Erdoğan lost 2.5 millon votes. The municipal elections in Turkey on March 30, 2014 will be remembered both as a scandal for which PM Erdoğan’s government is responsible (by the opposition) and a great success (by the AK Party).

Now a tougher period has begun. PM Erdoğan’s despotic measures have been fruitful for him: This most recent outcome is a sign of sufficient support, which ironically makes the situation worse in terms of democracy and freedom of expression.

As for the main opposition party, CHP, the alignment with the Fethullah Gülen movement seems to have been opportunistic and counterproductive. Gülen is an Islamicist whose movement does not seem to be innocent or praiseworthy in terms of its values of democratization. Don’t let a soft smile or sentimental tears fool you. Islamodespotism has plenty of masks.

Fortunately, the Constitutional Court has recently overruled the Twitter and Youtube bans. Erdoğan said he did not respect the court verdict and called it “anti-national.” The head of the Constitutional Court, Haşim Kılıç, wisely and fiercely replied: “Not anti-national but universal.”

“Post-election is pre-election,” whispers a cat, now experienced in a bizarre election process: “Time to think and act better.”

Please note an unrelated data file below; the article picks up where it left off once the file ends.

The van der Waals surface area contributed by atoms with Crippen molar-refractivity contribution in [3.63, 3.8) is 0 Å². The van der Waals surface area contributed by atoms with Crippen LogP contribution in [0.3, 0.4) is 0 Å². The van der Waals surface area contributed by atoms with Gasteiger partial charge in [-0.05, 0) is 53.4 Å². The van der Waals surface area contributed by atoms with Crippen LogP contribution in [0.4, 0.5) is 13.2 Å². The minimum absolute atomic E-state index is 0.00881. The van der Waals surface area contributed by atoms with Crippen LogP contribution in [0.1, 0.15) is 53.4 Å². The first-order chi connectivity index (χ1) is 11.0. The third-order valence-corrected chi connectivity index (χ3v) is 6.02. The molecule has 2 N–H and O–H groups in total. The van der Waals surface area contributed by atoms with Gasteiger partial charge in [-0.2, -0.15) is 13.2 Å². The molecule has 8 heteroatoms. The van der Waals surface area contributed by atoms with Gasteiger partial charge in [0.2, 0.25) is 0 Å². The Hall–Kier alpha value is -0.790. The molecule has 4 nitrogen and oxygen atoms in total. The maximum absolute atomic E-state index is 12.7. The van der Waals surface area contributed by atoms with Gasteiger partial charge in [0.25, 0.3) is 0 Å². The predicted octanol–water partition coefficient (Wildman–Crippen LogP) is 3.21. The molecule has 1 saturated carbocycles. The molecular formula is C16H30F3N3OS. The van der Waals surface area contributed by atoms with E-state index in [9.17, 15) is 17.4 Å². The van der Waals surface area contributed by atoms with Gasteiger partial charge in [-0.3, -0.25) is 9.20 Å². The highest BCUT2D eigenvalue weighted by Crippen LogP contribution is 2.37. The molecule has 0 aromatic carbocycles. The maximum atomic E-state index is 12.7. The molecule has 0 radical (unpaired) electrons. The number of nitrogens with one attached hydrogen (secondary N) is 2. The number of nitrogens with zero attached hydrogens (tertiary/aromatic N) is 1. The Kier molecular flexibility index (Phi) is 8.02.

About the Author

Tarık Günersel is a poet, playwright, aphorist, librettist and short story writer. He is the president of PEN Turkey and an ex-member of the PEN International Board. He studied English Literature at Istanbul University. A self-exile after the military coup in 1980, he spent four years in Saudi Arabia with his wife Füsun and their daughter Barış, teaching English. A dramaturg at Istanbul City Theater since 1991, he has acted on stage and screen and directed some of his plays. He proposed World Poetry Day in 1997 which was accepted by PEN International and declared by UNESCO as the 21st of March. His translations into Turkish include works by Samuel Beckett, Vaclav Havel and Arthur Miller. His works include The Nightmare of a Labyrinth (mosaic of poems and stories), and How’s your slavery goin’? His Oluşmak (To Become), a “life guide for myself,” includes ideas from world wisdom of the past four millennia. He has recently initiated the Earth Civilization Project with the support of several intellectuals from various parts of the planet.

View all articles by Tarık Günersel